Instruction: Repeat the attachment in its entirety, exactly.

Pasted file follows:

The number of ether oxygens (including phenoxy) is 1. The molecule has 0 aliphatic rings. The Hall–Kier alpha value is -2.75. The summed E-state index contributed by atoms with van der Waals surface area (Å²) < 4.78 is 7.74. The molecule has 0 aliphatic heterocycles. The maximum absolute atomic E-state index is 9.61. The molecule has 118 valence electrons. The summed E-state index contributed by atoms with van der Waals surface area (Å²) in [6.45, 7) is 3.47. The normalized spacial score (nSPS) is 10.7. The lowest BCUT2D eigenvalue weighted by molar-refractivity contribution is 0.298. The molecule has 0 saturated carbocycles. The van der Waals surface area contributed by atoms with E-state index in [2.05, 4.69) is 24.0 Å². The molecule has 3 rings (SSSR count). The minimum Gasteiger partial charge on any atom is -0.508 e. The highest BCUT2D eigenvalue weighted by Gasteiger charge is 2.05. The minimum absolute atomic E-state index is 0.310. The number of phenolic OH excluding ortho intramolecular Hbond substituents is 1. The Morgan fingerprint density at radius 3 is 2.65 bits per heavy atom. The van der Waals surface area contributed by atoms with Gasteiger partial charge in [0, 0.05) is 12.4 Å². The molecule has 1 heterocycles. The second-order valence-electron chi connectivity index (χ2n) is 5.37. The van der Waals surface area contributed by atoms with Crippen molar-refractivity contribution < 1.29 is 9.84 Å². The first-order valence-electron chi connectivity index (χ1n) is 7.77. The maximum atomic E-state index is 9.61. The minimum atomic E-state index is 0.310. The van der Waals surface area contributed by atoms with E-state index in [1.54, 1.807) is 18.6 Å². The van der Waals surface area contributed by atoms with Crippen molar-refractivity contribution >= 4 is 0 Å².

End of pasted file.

The number of ether oxygens (including phenoxy) is 1. The molecule has 0 aliphatic rings. The Hall–Kier alpha value is -2.75. The summed E-state index contributed by atoms with van der Waals surface area (Å²) < 4.78 is 7.74. The molecule has 0 aliphatic heterocycles. The maximum absolute atomic E-state index is 9.61. The molecule has 118 valence electrons. The summed E-state index contributed by atoms with van der Waals surface area (Å²) in [6.45, 7) is 3.47. The normalized spacial score (nSPS) is 10.7. The lowest BCUT2D eigenvalue weighted by molar-refractivity contribution is 0.298. The molecule has 0 saturated carbocycles. The van der Waals surface area contributed by atoms with E-state index in [2.05, 4.69) is 24.0 Å². The molecule has 3 rings (SSSR count). The minimum Gasteiger partial charge on any atom is -0.508 e. The highest BCUT2D eigenvalue weighted by Gasteiger charge is 2.05. The minimum absolute atomic E-state index is 0.310. The number of phenolic OH excluding ortho intramolecular Hbond substituents is 1. The Morgan fingerprint density at radius 3 is 2.65 bits per heavy atom. The van der Waals surface area contributed by atoms with Gasteiger partial charge in [0, 0.05) is 12.4 Å². The molecule has 1 heterocycles. The second-order valence-electron chi connectivity index (χ2n) is 5.37. The van der Waals surface area contributed by atoms with Crippen molar-refractivity contribution < 1.29 is 9.84 Å². The first-order valence-electron chi connectivity index (χ1n) is 7.77. The maximum atomic E-state index is 9.61. The minimum atomic E-state index is 0.310. The van der Waals surface area contributed by atoms with E-state index in [1.54, 1.807) is 18.6 Å². The van der Waals surface area contributed by atoms with Crippen molar-refractivity contribution >= 4 is 0 Å².